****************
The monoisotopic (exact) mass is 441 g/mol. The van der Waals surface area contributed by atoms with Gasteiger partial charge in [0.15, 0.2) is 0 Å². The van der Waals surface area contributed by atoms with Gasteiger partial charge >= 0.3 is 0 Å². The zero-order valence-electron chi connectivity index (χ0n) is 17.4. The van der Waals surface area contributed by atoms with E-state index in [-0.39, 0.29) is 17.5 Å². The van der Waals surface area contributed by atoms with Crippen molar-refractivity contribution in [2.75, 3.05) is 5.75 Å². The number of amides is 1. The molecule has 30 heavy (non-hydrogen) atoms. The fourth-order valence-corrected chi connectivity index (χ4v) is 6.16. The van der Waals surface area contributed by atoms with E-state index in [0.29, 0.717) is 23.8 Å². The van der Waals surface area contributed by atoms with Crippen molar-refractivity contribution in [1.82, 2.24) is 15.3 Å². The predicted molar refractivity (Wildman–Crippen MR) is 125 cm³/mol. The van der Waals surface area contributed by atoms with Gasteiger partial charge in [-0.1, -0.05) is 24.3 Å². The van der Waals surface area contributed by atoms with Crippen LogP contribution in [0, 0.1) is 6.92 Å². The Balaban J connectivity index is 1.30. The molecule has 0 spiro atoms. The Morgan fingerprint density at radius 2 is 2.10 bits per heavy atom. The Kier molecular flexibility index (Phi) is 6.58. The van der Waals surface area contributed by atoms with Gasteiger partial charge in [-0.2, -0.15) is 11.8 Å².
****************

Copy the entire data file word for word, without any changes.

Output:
The monoisotopic (exact) mass is 441 g/mol. The van der Waals surface area contributed by atoms with Gasteiger partial charge in [0.15, 0.2) is 0 Å². The van der Waals surface area contributed by atoms with Gasteiger partial charge >= 0.3 is 0 Å². The zero-order valence-electron chi connectivity index (χ0n) is 17.4. The van der Waals surface area contributed by atoms with E-state index in [-0.39, 0.29) is 17.5 Å². The van der Waals surface area contributed by atoms with Crippen molar-refractivity contribution in [2.75, 3.05) is 5.75 Å². The number of amides is 1. The molecule has 30 heavy (non-hydrogen) atoms. The fourth-order valence-corrected chi connectivity index (χ4v) is 6.16. The van der Waals surface area contributed by atoms with E-state index in [0.29, 0.717) is 23.8 Å². The van der Waals surface area contributed by atoms with Crippen molar-refractivity contribution in [1.82, 2.24) is 15.3 Å². The predicted molar refractivity (Wildman–Crippen MR) is 125 cm³/mol. The van der Waals surface area contributed by atoms with Gasteiger partial charge in [-0.1, -0.05) is 24.3 Å². The van der Waals surface area contributed by atoms with Crippen LogP contribution in [0, 0.1) is 6.92 Å². The Balaban J connectivity index is 1.30. The molecule has 0 spiro atoms. The Morgan fingerprint density at radius 2 is 2.10 bits per heavy atom. The Kier molecular flexibility index (Phi) is 6.58. The van der Waals surface area contributed by atoms with Gasteiger partial charge in [-0.2, -0.15) is 11.8 Å².